Couplage suivi et détection pour l'analyse de foules

par Jennifer Vandoni

Projet de thèse en Traitement du signal et des images

Sous la direction de Sylvie Le hegarat et de Emanuel Aldea.

Thèses en préparation à Paris Saclay , dans le cadre de Sciences et Technologies de l'Information et de la Communication , en partenariat avec SATIE - Systèmes et Applications des Technologies de l'Information et de l'Energie (laboratoire) , MOSS - Méthodes et outils pour les Signaux et Systèmes (equipe de recherche) et de Université Paris-Sud (établissement de préparation de la thèse) depuis le 01-12-2015 .

  • Titre traduit

    Coupling tracking and detection for crowd analysis


  • Résumé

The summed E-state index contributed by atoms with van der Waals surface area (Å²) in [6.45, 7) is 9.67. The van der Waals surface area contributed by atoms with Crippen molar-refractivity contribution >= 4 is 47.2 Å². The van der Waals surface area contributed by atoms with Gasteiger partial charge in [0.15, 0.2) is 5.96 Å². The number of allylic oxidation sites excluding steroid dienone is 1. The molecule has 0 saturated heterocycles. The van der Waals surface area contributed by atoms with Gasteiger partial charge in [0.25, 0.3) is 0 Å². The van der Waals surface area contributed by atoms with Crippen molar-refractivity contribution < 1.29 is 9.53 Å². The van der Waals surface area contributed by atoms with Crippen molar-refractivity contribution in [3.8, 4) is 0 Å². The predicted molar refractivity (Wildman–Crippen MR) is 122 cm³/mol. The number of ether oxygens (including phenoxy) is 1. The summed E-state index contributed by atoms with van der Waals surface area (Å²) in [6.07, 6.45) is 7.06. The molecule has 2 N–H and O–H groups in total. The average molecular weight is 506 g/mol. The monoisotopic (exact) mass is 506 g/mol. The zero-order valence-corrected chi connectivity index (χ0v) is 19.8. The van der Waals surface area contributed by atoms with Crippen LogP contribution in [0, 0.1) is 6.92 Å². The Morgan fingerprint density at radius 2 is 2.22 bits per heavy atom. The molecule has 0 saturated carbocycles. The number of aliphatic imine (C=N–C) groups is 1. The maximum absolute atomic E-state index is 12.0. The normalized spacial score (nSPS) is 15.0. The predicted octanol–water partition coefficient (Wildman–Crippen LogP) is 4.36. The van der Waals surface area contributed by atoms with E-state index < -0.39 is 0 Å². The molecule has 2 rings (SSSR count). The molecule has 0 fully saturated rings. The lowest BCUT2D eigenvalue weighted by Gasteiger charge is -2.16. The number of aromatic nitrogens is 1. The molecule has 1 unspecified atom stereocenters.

Crowd analysis is an emerging topic in computer vision, which is closely related to image processing, machine learning and multiple object tracking. Advances in this field benefit to a variety of problems, which may be more methodological, such as graph modelling for collective motion analysis [1], or more practical, such as enhancing the security of a specific location. In order to improve the current state of the art in large scale tracking, both in moderately crowded and densely crowded contexts, multiple fundamental issues have yet to be adressed: the strong occlusions, the detector performance and the scaling up of the data association algorithms. Even if multiple camera networks seem very attractive for coping with strong occlusions, detection cues must still be estimated in single camera vues in order to initialize more complex data fusion algorithms. This PhD topic is set in this single camera context. The PhD will be mainly focused on the improvement of pedestrian detectors in moderately and highly crowded contexts, where existing body part based detectors do not apply. From an image processing perspective, the line of work intends to identify relevant descriptors for the detection task which are able to grasp different but complementary information (such as for example in [2,3]) and to use them in a discriminative learning context [4], with extra constraints imposed by the dynamics of the objects. We will also investigate deep learning in order to circumvent the problem of hand-crafting and using multiple descriptors, but it rests to be seen whether the excellent performances of this technique for full body detection [5] may be transferred successfully in strongly occluded scenes. Regularization methods have been successfully used in order to improve the quality of the detection [5]. In our work, we intend to rely on Marked Point Processes (MPP) in order to enforce a prior on the spatial interactions among the particles; again MPP have been previously used in pedestrian detection, but in entirely different contexts [6] and we expect them to be particularly adapted to our task due to the constrained movement and the appearance of specific spatial interactions. Lastly, a key element is that in these difficult contexts with poor detector performance, detection and tracking should be coupled. For instance, we would like to explore the coupling either by using salient detections which are easier to track and propagate constraints in the detection map, or by employing altogether tracking-by-detection algorithms (which have currently the drawback of a significant computational cost for large scale problems).